Under New York Labor Law Section 240 (1), also known as the Scaffold Law, building owners and/or their managing agents may be held liable for certain on-the-job injuries to contractors.
The legislation was enacted in 1885 to protect construction workers who faced greater dangers as the New York City skyline began its upward climb. The measure held employers—contractors and building owners—responsible for ensuring the safety of those working above the ground.
The Scaffold Law in Action
Today, the law applies not only to workers involved with high-elevation projects, such as bridges and high-rise buildings, but also to anyone who uses ladders, scaffolding or other devices to complete a job. Below are some examples of situations that resulted in an insurance claim or lawsuit under the Scaffold Law:
- A worker sustained injuries after falling from a roof while removing snow and ice.
- A maintenance worker fell from a ladder while repairing ceiling insulation.
- A carpenter who was working on a ceiling was injured after falling from four-foot stilts.
In the above examples, the property owners were alleged to be liable. They hired the contractors, and Section 240 of New York Labor Law requires them to provide proper protection.
4 Contractor Risk Management Tips
To help reduce your chances of being involved in litigation, follow these risk management tips:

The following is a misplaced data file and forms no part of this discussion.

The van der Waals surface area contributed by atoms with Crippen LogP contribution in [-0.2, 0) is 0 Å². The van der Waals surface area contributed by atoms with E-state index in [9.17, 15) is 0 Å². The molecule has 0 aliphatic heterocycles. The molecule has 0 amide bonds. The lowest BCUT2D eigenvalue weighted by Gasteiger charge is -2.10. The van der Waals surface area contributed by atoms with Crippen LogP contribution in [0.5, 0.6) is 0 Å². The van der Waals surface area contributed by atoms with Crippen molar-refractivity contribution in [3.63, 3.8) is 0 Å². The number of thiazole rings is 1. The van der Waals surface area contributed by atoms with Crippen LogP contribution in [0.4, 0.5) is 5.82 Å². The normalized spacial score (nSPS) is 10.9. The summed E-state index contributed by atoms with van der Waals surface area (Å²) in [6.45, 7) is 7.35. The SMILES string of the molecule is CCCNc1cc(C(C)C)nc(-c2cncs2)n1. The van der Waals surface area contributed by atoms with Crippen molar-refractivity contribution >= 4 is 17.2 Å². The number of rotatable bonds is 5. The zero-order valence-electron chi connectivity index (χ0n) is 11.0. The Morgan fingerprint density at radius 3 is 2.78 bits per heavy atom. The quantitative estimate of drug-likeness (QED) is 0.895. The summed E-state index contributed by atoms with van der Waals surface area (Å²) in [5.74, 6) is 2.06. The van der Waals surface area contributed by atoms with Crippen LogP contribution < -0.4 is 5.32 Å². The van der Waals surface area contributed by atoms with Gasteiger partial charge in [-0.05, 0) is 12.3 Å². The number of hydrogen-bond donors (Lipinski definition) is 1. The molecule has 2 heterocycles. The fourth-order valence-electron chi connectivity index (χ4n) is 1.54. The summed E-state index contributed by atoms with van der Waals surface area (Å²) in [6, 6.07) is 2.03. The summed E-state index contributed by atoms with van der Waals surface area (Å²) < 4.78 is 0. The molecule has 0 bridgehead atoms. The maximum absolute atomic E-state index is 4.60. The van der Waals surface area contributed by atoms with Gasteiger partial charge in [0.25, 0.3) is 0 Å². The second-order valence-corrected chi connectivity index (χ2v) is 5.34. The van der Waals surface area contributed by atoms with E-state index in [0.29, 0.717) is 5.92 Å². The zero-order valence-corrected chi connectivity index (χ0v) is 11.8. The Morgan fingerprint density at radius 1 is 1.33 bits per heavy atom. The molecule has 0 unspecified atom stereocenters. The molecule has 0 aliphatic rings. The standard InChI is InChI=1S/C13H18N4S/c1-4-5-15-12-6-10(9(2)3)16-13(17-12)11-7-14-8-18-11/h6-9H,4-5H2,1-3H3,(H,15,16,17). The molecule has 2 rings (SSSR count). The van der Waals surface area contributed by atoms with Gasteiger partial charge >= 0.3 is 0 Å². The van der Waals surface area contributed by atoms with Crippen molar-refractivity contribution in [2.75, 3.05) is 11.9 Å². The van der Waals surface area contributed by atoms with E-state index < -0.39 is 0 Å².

- Before starting any work, secure a written contract with an indemnity provision to ensure that the contractor, and not the building owner or its managing agent, is held responsible for losses that arise out of the contractor’s work on the property. Such contracts and agreements should be reviewed by a qualified attorney before signing.
- Ask to be named as a “primary” and “non-contributory” additional insured on the contractor’s general liability policy. In the event of any loss arising from the contractor’s work at the building, the contractor’s insurance carrier will cover the loss to the extent of its coverage limits.
- Exercise due diligence when hiring contractors. Review previous work, and request recommendations from previous customers. In addition, make sure the contractor has adequate insurance coverage, including liability and workers’ compensation insurance.
- Do not provide any tools, ladders, and other equipment or safety devices to contractors, tenants or tenant’s contractors. Doing so may make you liable for an accident that involves the use of such equipment.
In the event of an incident, building employees should not give any statements unless the person requesting the information provides proper identification as an authorized representative of the insured’s insurance carrier.